Saturday, 14 October 2017

Hermes, Dreams and Getting Lost (again).


View from Troumbetia, Corfu. In the distance, the snow-capped Albanian mountains

The story Travel with Theos Lines is about movement and travel over land and water, and it’s about dreams and the interpretations and assumptions – not just of dreams but of life situations too – that can have far reaching effects on one’s life. Dreams and everyday life intermingle.

Written in Greece, the home of gods and mythic heroes, whose stories still have an impact on our imaginations and so also affect our everyday world, the precise place and time we wake up in, the facts and objects we have to negotiate. Themes of paths taken and not taken, of losing and finding our way, of what is the right way and what is the wrong way and how do we distinguish, and how much of the way we find is not marked on a map but is created by ourselves? Themes of boundaries between sense-perception and intangible energies sometimes personified as gods, and that evocative idea of home and that searching sense within us, a seeking-home sense that can require that we leave home in order to find Home.

It begins like this:

Some dreams glow with a numinous energy. These are the ones that get me crossing my fingers, touching wood, making offerings of fallen oranges – for only their perfect ripeness is suitable for the gods. How after all do we make gestures of gratitude to the gods in the modern world? No it's not something we do too often, is it? So I revert to more ancient ways of giving thanks, because they feel authentic to me, though I draw the line at sacrificing a cockerel to Asklepios, the god of healing dreams. Somehow I cannot quite believe that any god would wish for the death of another living creature. Besides, I don't want blood on my hands.

Other dreams often deal with the go-betweens, the ones that transport or accompany us, from the waking to the dream or mythic realms – and back again – the guides, the ones that know the paths or straits that link the worlds. And, although we have to trust them, we also know there may be negotiations, deals, and bargaining. Charon is not the only ferryman who needs a coin.


I remember the day I wrote it, warm February sun streaming through the open French windows from the balcony of my apartment in Corfu’s old town, where, if I had thrown a stone out of the kitchen window, it would have fallen on the house where Edward Lear lived in the 1850s, on the waterfront. Though I did not know that when I moved in, I only discovered it in my wanderings through the narrow Venetian streets of the old town. I did a lot of exploring then, taking buses to various destinations, walking by the coast, or up in the mountains.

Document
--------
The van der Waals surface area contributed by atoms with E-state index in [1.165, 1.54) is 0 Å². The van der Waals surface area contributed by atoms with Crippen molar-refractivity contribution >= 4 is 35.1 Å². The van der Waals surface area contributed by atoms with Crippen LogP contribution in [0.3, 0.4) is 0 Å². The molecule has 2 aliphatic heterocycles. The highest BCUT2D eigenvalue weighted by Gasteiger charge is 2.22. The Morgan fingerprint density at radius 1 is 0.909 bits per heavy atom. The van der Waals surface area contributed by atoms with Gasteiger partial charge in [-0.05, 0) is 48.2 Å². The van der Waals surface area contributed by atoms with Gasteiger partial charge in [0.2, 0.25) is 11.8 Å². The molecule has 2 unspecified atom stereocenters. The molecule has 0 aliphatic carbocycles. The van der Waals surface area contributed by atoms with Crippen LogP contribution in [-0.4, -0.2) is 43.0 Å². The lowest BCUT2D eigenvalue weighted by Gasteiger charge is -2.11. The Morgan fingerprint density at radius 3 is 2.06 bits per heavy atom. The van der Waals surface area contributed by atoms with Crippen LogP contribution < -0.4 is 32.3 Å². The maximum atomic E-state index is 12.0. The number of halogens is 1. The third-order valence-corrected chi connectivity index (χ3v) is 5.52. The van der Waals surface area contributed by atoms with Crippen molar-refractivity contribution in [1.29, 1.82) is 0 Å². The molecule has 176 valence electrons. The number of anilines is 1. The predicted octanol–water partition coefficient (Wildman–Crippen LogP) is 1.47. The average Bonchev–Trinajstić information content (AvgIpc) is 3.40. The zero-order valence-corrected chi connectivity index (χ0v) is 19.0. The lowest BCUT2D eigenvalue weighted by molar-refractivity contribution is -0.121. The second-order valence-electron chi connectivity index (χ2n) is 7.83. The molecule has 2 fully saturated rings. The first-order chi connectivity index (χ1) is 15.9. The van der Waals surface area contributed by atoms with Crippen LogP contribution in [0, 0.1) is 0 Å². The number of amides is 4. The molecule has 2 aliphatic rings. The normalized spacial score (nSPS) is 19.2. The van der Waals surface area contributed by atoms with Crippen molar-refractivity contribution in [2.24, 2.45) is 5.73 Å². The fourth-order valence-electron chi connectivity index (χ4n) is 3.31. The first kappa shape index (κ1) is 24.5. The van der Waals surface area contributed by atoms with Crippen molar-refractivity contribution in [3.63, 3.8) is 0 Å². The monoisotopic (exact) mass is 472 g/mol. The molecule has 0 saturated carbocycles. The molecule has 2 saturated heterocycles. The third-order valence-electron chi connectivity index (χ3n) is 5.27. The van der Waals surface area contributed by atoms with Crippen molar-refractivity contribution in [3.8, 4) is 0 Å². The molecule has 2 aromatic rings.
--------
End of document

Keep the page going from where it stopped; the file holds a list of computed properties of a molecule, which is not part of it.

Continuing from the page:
Street in Corfu's old town

Edward Lear's house on the seafront, Corfu

This story was a prizewinner in a recent competition and I was going to attend the award ceremony. As I rely on public transport and live quite far away from the meeting place I had to look up bus times and routes on the internet. And because the meeting was at 10 am, I had to leave my house early, at 6.30. Everything was planned with precision, and written down. What could possibly go wrong? And whenever someone says that you know that it will. But the thing is, if things do not go to plan, it’s not necessarily wrong, even if it is based on incorrect assumptions.

Rebecca Solnit writes so eloquently about getting lost, Robert Moss in his several books about dreams
and coincidences and their interaction with waking life, positively delights in plans being altered as he then feels that an unexpected opportunity is being opened up.

*
At 6.30 am the sky is newly light, that early-morning sense of freshness and optimism that sense of privilege just to be out at this time as the world wakes up. A thin curve of waning moon hangs in the sky. The cold shocks me though, temperatures have changed very suddenly from summer to autumn.

First coffee of the day, an espresso, at Edinburgh bus station. Then the bus to Glasgow. It’s a little late and I miss my first connection. I go to the desk in Glasgow’s Buchanan bus station to ask when the next one will be. The man is very helpful and says I can walk to Howard Street beside Central Station and get my second connection there. He produces a map and shows me where to go, and the bus route. I know the Central Station and it doesn’t take long to walk there.

At Howard Street stop I work out which is the first bus I can get to take me close to St Andrew’s Drive and it arrives a few minutes later. I ask the driver to let me know when we get there, the stop nearest to Maxwell Road. A few stops later, the drivers change. Another passenger attracts my attention. You’ll need to tell him, the new driver, where you want off she says. I thank her. Glasgow people are so unfailingly helpful. Whenever I exit Buchanan Bus station, I feel the city’s atmosphere so lively and vibrant, people of many ethnicities walking in the streets, speaking many languages and I feel I could speak to any one of them, this sense of all being linked in a common and recognized humanity.